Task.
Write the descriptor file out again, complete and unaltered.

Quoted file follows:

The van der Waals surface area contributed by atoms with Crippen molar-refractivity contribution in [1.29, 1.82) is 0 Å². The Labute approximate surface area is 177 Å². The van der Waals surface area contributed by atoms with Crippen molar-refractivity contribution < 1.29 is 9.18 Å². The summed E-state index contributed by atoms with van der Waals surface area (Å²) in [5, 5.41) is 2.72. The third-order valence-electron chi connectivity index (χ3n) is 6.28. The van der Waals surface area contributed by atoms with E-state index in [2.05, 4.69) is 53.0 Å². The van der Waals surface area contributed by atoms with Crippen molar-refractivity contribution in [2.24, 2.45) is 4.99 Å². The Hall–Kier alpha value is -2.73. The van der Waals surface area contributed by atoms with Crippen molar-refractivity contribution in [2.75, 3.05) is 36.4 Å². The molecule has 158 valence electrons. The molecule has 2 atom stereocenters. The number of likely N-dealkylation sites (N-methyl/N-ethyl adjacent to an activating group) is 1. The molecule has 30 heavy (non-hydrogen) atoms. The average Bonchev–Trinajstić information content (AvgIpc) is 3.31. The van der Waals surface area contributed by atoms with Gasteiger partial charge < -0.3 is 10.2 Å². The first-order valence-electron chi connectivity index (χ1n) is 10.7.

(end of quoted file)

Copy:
The van der Waals surface area contributed by atoms with Crippen molar-refractivity contribution in [1.29, 1.82) is 0 Å². The Labute approximate surface area is 177 Å². The van der Waals surface area contributed by atoms with Crippen molar-refractivity contribution < 1.29 is 9.18 Å². The summed E-state index contributed by atoms with van der Waals surface area (Å²) in [5, 5.41) is 2.72. The third-order valence-electron chi connectivity index (χ3n) is 6.28. The van der Waals surface area contributed by atoms with E-state index in [2.05, 4.69) is 53.0 Å². The van der Waals surface area contributed by atoms with Crippen molar-refractivity contribution in [2.24, 2.45) is 4.99 Å². The Hall–Kier alpha value is -2.73. The van der Waals surface area contributed by atoms with Crippen molar-refractivity contribution in [2.75, 3.05) is 36.4 Å². The molecule has 158 valence electrons. The molecule has 2 atom stereocenters. The number of likely N-dealkylation sites (N-methyl/N-ethyl adjacent to an activating group) is 1. The molecule has 30 heavy (non-hydrogen) atoms. The average Bonchev–Trinajstić information content (AvgIpc) is 3.31. The van der Waals surface area contributed by atoms with Gasteiger partial charge < -0.3 is 10.2 Å². The first-order valence-electron chi connectivity index (χ1n) is 10.7.